I bought a tent. Then I started a newsletter.

Lately, I’ve been going through what some might call a “quarter-life crisis.”

How do I know? Simple: I bought a tent.

And a sleeping bag. And a hiking backpack. None of which I know how to use.

We can all agree that when you buy a tent, things turn pretty obvious: you have a crisis.

Adding to that a prolonged self of isolation, aloofness, my age, and the feeling of “most things are taken in life, what am I supposed to do, and am I in the driver’s seat of my life anyway, or am I just following blindly the standards imposed on me by friends, parents, and book authors???” we arrive at what psychologists call a “quarter-life crisis.”

There you have it.

Seeking answers to my existential perturbations and solace for my longing of meaning and purpose, I spent hours on Reddit — as I always do in such moments — and stumbled upon a book by a clinical psychologist called The Defining Decade.

(Alright, I’m a bit lying here: I knew about the book long ago but didn’t want to read it because the title seemed too pompous to me and “what can they tell me that I don’t already know?!” I wrote my own book with a similar title some years ago!)

Long story short, I decided to give it a go. And discovered that it was everything I was looking for. The exact thing I needed at this moment in my life. How do these things happen? Magic!

I immediately skipped through the intro, jumping right into the action. First chapter is a story of Helen — a twenty-seven-year-old woman, busy “searching for herself” from the comfort of her couch. Ouch. That rang a bell.

Actually, that rang many bells. I immediately realized how boring and not unique I was in my failure to understand myself at 24 while not really doing anything about it.

I’d spend hours and hours on Reddit and in London pubs, drinking gallons of Diet Cokes (occasionally, something stronger), scribbling thoughts and questions and potential answers into my black pocket-sized Moleskine notebook with an ink pen. How romantic I was. How lost. How dumb…

This book made me realize how close to masturbation all those attempts to discover myself by writing were.

I learned about a concept called Identity Capital. This is something you build by doing the work that brings you closer to your dream. (Think: Neil Gaiman’s mountain metaphor, which I like to call the Gaiman Mountain). The more identity capital you build in your twenties, the farther you’ll go in life. e.g., working in a coffee shop when you want to be a writer isn’t building identity capital; while working for free for a publication where you get to hone your skills — does.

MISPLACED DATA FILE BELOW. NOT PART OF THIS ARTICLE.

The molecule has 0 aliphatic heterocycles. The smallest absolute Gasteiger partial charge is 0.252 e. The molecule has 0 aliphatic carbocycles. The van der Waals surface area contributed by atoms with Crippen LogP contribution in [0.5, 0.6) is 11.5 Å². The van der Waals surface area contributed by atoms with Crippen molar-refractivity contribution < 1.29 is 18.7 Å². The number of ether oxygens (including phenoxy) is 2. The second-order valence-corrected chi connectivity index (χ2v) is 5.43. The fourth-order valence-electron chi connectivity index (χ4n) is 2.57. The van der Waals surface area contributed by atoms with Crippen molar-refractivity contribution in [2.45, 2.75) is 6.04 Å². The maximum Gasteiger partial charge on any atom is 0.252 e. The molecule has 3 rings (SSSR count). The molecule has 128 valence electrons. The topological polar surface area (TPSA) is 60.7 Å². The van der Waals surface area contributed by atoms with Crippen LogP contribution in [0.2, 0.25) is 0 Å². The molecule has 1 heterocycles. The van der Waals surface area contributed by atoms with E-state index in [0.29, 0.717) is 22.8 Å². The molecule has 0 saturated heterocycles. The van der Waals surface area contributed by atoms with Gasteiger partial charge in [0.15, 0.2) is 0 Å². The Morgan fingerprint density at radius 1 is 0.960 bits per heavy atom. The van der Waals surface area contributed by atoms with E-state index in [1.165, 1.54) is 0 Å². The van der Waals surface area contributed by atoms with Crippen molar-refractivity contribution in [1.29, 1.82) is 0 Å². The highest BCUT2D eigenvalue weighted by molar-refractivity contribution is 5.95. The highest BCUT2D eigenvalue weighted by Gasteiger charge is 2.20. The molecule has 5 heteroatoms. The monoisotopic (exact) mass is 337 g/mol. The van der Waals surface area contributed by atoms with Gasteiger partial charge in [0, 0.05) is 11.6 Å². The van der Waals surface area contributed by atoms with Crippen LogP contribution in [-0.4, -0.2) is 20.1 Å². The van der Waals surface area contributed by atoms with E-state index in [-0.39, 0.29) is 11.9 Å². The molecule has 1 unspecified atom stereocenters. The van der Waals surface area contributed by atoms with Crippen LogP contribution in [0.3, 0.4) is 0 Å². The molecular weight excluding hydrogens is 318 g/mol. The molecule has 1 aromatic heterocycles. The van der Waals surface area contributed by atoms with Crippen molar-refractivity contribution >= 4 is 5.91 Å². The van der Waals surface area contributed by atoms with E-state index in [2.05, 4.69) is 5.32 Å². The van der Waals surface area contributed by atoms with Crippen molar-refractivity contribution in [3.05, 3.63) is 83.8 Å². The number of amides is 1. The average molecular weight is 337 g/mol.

Then there was this quote from a later chapter that I took a photograph of and pasted in my personal notes folder. It belongs to one of the author’s patients, a twentysomething dude named Coyle.

“…I wish I had experimented — with work — in a way I feel I can’t right now at almost thirty. I felt a lot of internal pressure to figure it out, but all the thinking I did was really debilitating and unproductive. The one thing I have learned is that you can’t think your way through life. The only way to figure out what to do is to do — something…

This brings me to why you are reading this.

For a long time, I wanted to make a place — an outlet, if you wish — for the things I find, think, ponder, and contemplate. I thought of it as a place where I’d allow people to look at what I am already doing: constantly learning about myself and the world. And for a long time, Medium was my outlet. But after two years of churning out 20–25 pieces per month, it became too hectic. Too commercialized. Too dull and filled with “7 Steps To Grow Your Dick Two Inches Larges” type of crap. So I stopped writing on Medium. But the urge to share persisted.

I’ve created newsletters after newsletters (5 to this date), and not one of them was launched.

Why? Two reasons:

  1. I was overthinking it and spent a disproportionate amount of time on positioning, logos, About Pages, etc.
  2. I did it as a product for someone else. The Reader.

The pressure of making it perfect and for someone else didn’t allow me to move forward. But after reading several chapters of The Defining Decade, I realized: that things don’t have to be this hard.

A) I can fill my life with things I genuinely enjoy (learning and writing) and I can scale these things via outlets — like newsletters, podcasts, etc. After all, I’ve long known that all I want to do in life is read and write. Why not just do it then?

B) I don’t have to approach it from a product standpoint; I can just do something, anything. And not for anyone else but for myself. Make a newsletter I’ve always wanted to read. Honest and funky, which reads like an email, not a thesis paper or Mark Manson.

My new newsletter, called Sergey’s Notes, will come out weekly and contain honest reflections, quotes, snippets from books, and anything that makes me wonder and contemplate philosophy, art, creativity, and living a meaningful life.

Free readers will receive roughly two posts per month. Paid subscribers ($5/mo) will get the full four.

The key, I see now, is to do something close (and closer than doing nothing) to what you want to do in life. Which is to say, I am back to writing and sharing. I also might go for a hike one of these days, just to learn how to use that tent.

Thanks for sticking with me.


Sergey Faldin

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Sergey Faldin 🇺🇦

Honest thoughts. Unpopular opinions. Not necessarily true or smart. | The Guardian, Al Jazeera, Meduza | muckrack.com/sfaldin | Newsletter: sergeys.substack.com